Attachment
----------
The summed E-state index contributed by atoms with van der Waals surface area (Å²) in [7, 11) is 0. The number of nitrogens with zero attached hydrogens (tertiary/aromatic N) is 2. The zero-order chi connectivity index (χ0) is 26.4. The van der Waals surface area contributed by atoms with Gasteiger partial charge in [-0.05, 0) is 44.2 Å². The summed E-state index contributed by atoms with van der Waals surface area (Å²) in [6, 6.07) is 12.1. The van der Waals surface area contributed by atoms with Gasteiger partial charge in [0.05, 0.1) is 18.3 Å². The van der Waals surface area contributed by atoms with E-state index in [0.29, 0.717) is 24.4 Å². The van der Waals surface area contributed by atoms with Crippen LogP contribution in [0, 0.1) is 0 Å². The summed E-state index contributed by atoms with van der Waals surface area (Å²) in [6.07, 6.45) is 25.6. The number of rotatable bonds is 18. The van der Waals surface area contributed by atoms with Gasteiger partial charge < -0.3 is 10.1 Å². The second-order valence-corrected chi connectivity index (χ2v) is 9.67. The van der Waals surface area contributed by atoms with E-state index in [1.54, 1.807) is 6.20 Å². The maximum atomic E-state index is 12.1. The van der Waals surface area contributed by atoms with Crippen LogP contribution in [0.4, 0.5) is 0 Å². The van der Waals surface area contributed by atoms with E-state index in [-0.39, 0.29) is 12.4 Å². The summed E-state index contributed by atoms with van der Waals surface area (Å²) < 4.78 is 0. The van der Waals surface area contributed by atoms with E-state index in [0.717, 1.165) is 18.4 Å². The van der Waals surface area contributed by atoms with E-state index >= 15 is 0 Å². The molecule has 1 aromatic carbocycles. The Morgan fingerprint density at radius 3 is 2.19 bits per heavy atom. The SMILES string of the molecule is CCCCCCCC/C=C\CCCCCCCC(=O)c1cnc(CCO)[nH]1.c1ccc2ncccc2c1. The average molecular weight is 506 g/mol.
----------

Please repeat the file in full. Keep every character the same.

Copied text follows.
The summed E-state index contributed by atoms with van der Waals surface area (Å²) in [7, 11) is 0. The number of nitrogens with zero attached hydrogens (tertiary/aromatic N) is 2. The zero-order chi connectivity index (χ0) is 26.4. The van der Waals surface area contributed by atoms with Gasteiger partial charge in [-0.05, 0) is 44.2 Å². The summed E-state index contributed by atoms with van der Waals surface area (Å²) in [6, 6.07) is 12.1. The van der Waals surface area contributed by atoms with Gasteiger partial charge in [0.05, 0.1) is 18.3 Å². The van der Waals surface area contributed by atoms with E-state index in [0.29, 0.717) is 24.4 Å². The van der Waals surface area contributed by atoms with Crippen LogP contribution in [0, 0.1) is 0 Å². The summed E-state index contributed by atoms with van der Waals surface area (Å²) in [6.07, 6.45) is 25.6. The number of rotatable bonds is 18. The van der Waals surface area contributed by atoms with Gasteiger partial charge < -0.3 is 10.1 Å². The second-order valence-corrected chi connectivity index (χ2v) is 9.67. The van der Waals surface area contributed by atoms with E-state index in [1.54, 1.807) is 6.20 Å². The maximum atomic E-state index is 12.1. The van der Waals surface area contributed by atoms with Crippen LogP contribution in [0.4, 0.5) is 0 Å². The van der Waals surface area contributed by atoms with E-state index in [-0.39, 0.29) is 12.4 Å². The summed E-state index contributed by atoms with van der Waals surface area (Å²) < 4.78 is 0. The van der Waals surface area contributed by atoms with E-state index in [0.717, 1.165) is 18.4 Å². The van der Waals surface area contributed by atoms with E-state index >= 15 is 0 Å². The molecule has 1 aromatic carbocycles. The Morgan fingerprint density at radius 3 is 2.19 bits per heavy atom. The SMILES string of the molecule is CCCCCCCC/C=C\CCCCCCCC(=O)c1cnc(CCO)[nH]1.c1ccc2ncccc2c1. The average molecular weight is 506 g/mol.